destfile = "%s/%s_%s" % (__DESTDIR__, sdatetime, name)
                    print destfile
            shutil.copyfile( srcfile, destfile)
if __name__ == "__main__":
    os.path.walk(__SRCDIR__, cbwalk, None)
  • Share the code, and I'll share an up vote :)
    – Even Mien
    Commented Oct 10, 2008 at 5:37
  • 41
    This will work great until the day you forget those special pics you took the night before...
    – Ed Guiness
    Commented Nov 7, 2008 at 12:23
  • The full thing is actually a two-step process. The first step dumps things off the camera & renames them. The second step has a prompt asking if you want to upload to Flickr. That's more because uploading kills my bandwidth than because I'm worried about what I'm uploading.
    – Mark Biek
    Commented Dec 30, 2008 at 1:48
  • 5
    How do you trigger the 'run on plug in' bit?
    – ijw
    Commented Sep 2, 2009 at 12:27
  • @ijw For Unix, see here: unix.stackexchange.com/questions/28548/… - windows: superuser.com/questions/219401/…
    – Chris
    Commented May 14, 2013 at 3:57

A few years ago I wrote a winforms app with the help of a few win32 api's to completely lock myself out of my computer for an hour so that it would force me to go and exercise. Because I was lazy? No... because I had a personal fitness goal. Sometimes you just need a little kick to get started :)


I wrote a Python script that would go to all the web comics I read, and download any new comics. I just run that once a day, and there is no need to visit each site individually, just visit the /Comics/ Folder. ;)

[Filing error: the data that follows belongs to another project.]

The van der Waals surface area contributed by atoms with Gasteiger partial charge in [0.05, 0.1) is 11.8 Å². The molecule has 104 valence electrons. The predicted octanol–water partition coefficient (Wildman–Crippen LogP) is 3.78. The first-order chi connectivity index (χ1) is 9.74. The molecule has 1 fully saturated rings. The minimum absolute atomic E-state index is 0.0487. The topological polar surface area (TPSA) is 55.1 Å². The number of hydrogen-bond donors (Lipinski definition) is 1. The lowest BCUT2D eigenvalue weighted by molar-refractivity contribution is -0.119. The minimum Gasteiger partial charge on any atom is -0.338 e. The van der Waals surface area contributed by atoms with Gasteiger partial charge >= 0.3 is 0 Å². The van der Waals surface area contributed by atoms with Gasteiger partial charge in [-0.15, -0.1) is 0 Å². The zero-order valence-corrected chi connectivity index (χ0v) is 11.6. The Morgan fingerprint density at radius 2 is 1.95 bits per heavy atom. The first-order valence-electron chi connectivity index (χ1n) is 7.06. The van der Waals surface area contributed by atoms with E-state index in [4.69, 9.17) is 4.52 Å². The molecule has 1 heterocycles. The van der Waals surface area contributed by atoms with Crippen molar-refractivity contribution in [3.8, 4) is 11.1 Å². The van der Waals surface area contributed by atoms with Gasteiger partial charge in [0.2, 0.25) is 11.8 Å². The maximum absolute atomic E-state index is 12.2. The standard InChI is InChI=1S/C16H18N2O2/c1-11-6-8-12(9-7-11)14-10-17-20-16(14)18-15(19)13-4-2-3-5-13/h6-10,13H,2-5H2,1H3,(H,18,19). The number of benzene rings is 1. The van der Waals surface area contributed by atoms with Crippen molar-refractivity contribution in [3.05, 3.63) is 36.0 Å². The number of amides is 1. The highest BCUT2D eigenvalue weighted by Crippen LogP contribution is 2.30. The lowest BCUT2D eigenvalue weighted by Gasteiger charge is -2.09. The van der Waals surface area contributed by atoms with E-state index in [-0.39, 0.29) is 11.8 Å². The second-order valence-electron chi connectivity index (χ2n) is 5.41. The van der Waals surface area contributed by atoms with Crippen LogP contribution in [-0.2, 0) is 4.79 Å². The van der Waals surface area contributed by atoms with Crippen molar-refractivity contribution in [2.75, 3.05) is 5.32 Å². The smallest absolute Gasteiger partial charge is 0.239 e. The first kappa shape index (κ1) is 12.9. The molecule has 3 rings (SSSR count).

• hmmm. If these are ad supported comics I would worry that you are not "paying" by taking the risk of seeing the ads :-) Commented May 13, 2010 at 19:27
  • 2
    @Matthew - I see your point, but I don't see why not looking at an advertisement is a moral/ethical issue. If that is the case, the authors of No-Script and pop-up blockers have a lot of explaining to do. ;) Commented May 13, 2010 at 21:34
  • 1
    I don't have any problem with pop-up blockers, because popups are an abusive way of displaying ads. It's not exactly a moral issue, more of a fairness issue. I use an adblocker on most sites, but turn it off for certain sites that I visit frequently and wish to support. Fetching the comics with a python script (and never seeing the site at all) feels over the line to me, but I could not tell you exactly where the line is. Commented May 19, 2010 at 15:24

My .cmd backup script. It runs on my server every night, and names the backup files according the week day. A full week of backups has saved me (and my family) many times:

:: Backup args:
::   /V Verify? (yes/no)
::   /R Restrict access to owner? (yes/no)
::   /RS Removable storage? (yes/no)
::   /HC Hardware compression (on/off)
::   /M Backup type (normal/copy/differential/incremental/daily)
::   /L Log file type (f/s/n)
::   /D "Description"
::   /J "Job-name"
::   /F "File-name"


:: ensure that network drives are mounted
CALL C:\bat\configs\MapShares-home.cmd
echo on

set today=%DATE:~0,3%
if %today%==Mon set yesterday=0Sunday